A much more modest, but powerful film is Yasutomo Chikuma’s Now, I… (Ima, Boku Wa), made in 2007 with a budget of less that $5000. Chikuma, who also wrote and directed the film, plays Satoru, a 20-year-old NEET (‘not engaged in employment, education or training’) who virtually locks himself away in his bedroom in self-imposed isolation. His distraught mother stages an intervention in the form of an acquaintance who offers Satoru a job, but his refusal to engage with the outside world is virtually insurmountable. Chikuma’s sullen, monosyllabic Satoru is both infuriating and strangely endearing, while dramatic moments (which initially seem outsized for such a low-key film) make his exile all the more disturbing.

The Reality Fiction season spans a variety of budgets, eras and genres (historical drama gets a look in with Chosyu Five, about a group of samurai who travel to Europe in the mid-19th century in a bid to master Western technology), but the films all have one thing in common: a desire to understand what drives people to extreme behaviour, whether it’s murder, self-imposed seclusion or sailing halfway around the world.

Sarah Cronin



6th London Short Film Festival

9-18 January 2009

LSFF website

‘It seems cinema and politics don’t go together anymore’, said Sarah Wood of Club des Femmes as she introduced the Body of Work section at the London Short Film Festival. She and her colleague Selina Robertson, whose mission as CdF is to provide a ‘positive female space for the re-examination of ideas through art’, chose their return slot at the festival to look at female nudity on camera, screening a programme of films selected from the archives to demonstrate Wood’s point.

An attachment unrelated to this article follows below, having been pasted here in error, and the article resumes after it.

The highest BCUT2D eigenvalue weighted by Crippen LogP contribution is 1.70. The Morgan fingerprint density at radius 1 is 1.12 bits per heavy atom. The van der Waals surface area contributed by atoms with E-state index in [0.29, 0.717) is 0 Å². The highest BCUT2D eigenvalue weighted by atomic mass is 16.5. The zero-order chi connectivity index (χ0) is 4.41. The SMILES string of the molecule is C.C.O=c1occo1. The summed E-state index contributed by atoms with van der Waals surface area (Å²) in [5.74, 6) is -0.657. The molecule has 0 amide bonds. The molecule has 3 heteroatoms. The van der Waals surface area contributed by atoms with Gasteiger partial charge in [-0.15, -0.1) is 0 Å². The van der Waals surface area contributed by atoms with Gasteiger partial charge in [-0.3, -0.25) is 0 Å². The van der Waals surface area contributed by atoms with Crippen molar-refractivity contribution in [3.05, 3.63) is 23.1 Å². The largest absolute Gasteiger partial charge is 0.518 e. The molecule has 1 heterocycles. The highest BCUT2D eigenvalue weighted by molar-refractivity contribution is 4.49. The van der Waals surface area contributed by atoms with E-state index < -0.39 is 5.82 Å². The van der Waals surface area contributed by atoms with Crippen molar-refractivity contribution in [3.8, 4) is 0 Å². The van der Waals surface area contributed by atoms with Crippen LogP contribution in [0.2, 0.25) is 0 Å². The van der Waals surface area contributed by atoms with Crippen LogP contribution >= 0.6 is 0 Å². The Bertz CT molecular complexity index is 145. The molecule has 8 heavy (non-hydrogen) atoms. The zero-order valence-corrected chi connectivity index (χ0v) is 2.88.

Marina Abramovich & Ulay’s 1977 film Imponderabilia features a naked man and woman standing opposite each other in the narrow doorway to a museum. As swathes of people cross the threshold, only a handful turn to face the man. The rest – both male and female visitors – choose to face the woman as they squeeze past, revealing the dynamics of power relations and gender roles simply and visually.

A striking sequence in Jayne Parker’s black and white film K (1989) shows the director standing naked in an empty room, pulling a long internal organ out through her mouth and knitting it into a cloth-like structure with her hands. ‘I bring into the open all the things I have taken in that are not mine and thereby make room for something new. I make an external order out of an internal tangle’, Parker said of this work. Indeed, there is something satisfying about seeing the grotesque and abject woven into a symmetrical dress-like structure – which Parker then holds up to shield her nudity – taking on myriad meanings in a feminist context.